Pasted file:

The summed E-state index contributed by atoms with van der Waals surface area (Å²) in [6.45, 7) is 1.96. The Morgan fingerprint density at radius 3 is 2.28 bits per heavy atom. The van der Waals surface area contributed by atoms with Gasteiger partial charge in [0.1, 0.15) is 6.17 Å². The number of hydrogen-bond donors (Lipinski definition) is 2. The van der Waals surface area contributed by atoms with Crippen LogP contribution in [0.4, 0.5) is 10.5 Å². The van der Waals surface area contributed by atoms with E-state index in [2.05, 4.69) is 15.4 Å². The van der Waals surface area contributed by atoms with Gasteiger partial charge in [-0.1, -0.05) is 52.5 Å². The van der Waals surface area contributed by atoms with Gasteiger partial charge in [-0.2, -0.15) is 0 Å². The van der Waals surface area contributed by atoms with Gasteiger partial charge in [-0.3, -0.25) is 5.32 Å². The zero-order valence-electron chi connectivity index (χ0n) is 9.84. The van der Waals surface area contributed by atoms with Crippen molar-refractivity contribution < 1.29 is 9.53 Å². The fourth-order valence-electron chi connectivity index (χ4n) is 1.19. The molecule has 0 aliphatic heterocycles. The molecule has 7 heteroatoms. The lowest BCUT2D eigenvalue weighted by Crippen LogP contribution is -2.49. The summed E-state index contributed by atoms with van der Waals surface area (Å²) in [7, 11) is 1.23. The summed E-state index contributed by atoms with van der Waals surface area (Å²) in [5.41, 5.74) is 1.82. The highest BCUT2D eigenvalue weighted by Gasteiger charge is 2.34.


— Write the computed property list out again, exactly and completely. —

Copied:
The summed E-state index contributed by atoms with van der Waals surface area (Å²) in [6.45, 7) is 1.96. The Morgan fingerprint density at radius 3 is 2.28 bits per heavy atom. The van der Waals surface area contributed by atoms with Gasteiger partial charge in [0.1, 0.15) is 6.17 Å². The number of hydrogen-bond donors (Lipinski definition) is 2. The van der Waals surface area contributed by atoms with Crippen LogP contribution in [0.4, 0.5) is 10.5 Å². The van der Waals surface area contributed by atoms with E-state index in [2.05, 4.69) is 15.4 Å². The van der Waals surface area contributed by atoms with Gasteiger partial charge in [-0.1, -0.05) is 52.5 Å². The van der Waals surface area contributed by atoms with Gasteiger partial charge in [-0.2, -0.15) is 0 Å². The van der Waals surface area contributed by atoms with Gasteiger partial charge in [-0.3, -0.25) is 5.32 Å². The zero-order valence-electron chi connectivity index (χ0n) is 9.84. The van der Waals surface area contributed by atoms with Crippen molar-refractivity contribution < 1.29 is 9.53 Å². The fourth-order valence-electron chi connectivity index (χ4n) is 1.19. The molecule has 0 aliphatic heterocycles. The molecule has 7 heteroatoms. The lowest BCUT2D eigenvalue weighted by Crippen LogP contribution is -2.49. The summed E-state index contributed by atoms with van der Waals surface area (Å²) in [7, 11) is 1.23. The summed E-state index contributed by atoms with van der Waals surface area (Å²) in [5.41, 5.74) is 1.82. The highest BCUT2D eigenvalue weighted by Gasteiger charge is 2.34.